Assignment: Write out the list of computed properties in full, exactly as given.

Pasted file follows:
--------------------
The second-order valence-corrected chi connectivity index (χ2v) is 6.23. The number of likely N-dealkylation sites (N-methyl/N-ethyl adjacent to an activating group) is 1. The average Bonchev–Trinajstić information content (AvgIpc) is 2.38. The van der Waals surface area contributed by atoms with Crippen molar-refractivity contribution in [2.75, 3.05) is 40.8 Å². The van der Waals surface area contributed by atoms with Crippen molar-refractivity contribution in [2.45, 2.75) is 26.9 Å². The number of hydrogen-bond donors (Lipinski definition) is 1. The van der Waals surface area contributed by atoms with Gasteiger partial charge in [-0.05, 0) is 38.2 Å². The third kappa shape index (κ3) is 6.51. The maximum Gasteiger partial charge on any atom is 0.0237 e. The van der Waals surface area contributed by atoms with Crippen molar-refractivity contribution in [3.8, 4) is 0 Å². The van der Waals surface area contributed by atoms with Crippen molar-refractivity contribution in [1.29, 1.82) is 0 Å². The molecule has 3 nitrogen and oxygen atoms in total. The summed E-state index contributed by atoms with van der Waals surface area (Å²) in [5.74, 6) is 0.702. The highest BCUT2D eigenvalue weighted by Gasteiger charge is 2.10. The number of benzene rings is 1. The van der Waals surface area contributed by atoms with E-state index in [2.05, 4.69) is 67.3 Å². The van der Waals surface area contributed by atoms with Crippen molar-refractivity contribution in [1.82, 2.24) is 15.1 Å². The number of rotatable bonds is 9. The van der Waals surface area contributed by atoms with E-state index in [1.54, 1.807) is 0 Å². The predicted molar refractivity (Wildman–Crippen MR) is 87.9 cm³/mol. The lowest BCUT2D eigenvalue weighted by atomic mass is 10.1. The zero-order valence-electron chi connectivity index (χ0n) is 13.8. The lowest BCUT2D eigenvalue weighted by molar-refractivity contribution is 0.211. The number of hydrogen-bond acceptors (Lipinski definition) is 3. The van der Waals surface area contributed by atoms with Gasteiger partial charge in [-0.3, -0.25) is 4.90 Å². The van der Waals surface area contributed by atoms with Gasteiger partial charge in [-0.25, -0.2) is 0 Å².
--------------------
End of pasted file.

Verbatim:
The second-order valence-corrected chi connectivity index (χ2v) is 6.23. The number of likely N-dealkylation sites (N-methyl/N-ethyl adjacent to an activating group) is 1. The average Bonchev–Trinajstić information content (AvgIpc) is 2.38. The van der Waals surface area contributed by atoms with Crippen molar-refractivity contribution in [2.75, 3.05) is 40.8 Å². The van der Waals surface area contributed by atoms with Crippen molar-refractivity contribution in [2.45, 2.75) is 26.9 Å². The number of hydrogen-bond donors (Lipinski definition) is 1. The van der Waals surface area contributed by atoms with Gasteiger partial charge in [-0.05, 0) is 38.2 Å². The third kappa shape index (κ3) is 6.51. The maximum Gasteiger partial charge on any atom is 0.0237 e. The van der Waals surface area contributed by atoms with Crippen molar-refractivity contribution in [3.8, 4) is 0 Å². The van der Waals surface area contributed by atoms with Crippen molar-refractivity contribution in [1.29, 1.82) is 0 Å². The molecule has 3 nitrogen and oxygen atoms in total. The summed E-state index contributed by atoms with van der Waals surface area (Å²) in [5.74, 6) is 0.702. The highest BCUT2D eigenvalue weighted by Gasteiger charge is 2.10. The number of benzene rings is 1. The van der Waals surface area contributed by atoms with E-state index in [2.05, 4.69) is 67.3 Å². The van der Waals surface area contributed by atoms with Crippen molar-refractivity contribution in [1.82, 2.24) is 15.1 Å². The number of rotatable bonds is 9. The van der Waals surface area contributed by atoms with E-state index in [1.54, 1.807) is 0 Å². The predicted molar refractivity (Wildman–Crippen MR) is 87.9 cm³/mol. The lowest BCUT2D eigenvalue weighted by atomic mass is 10.1. The zero-order valence-electron chi connectivity index (χ0n) is 13.8. The lowest BCUT2D eigenvalue weighted by molar-refractivity contribution is 0.211. The number of hydrogen-bond acceptors (Lipinski definition) is 3. The van der Waals surface area contributed by atoms with Gasteiger partial charge in [-0.3, -0.25) is 4.90 Å². The van der Waals surface area contributed by atoms with Gasteiger partial charge in [-0.25, -0.2) is 0 Å².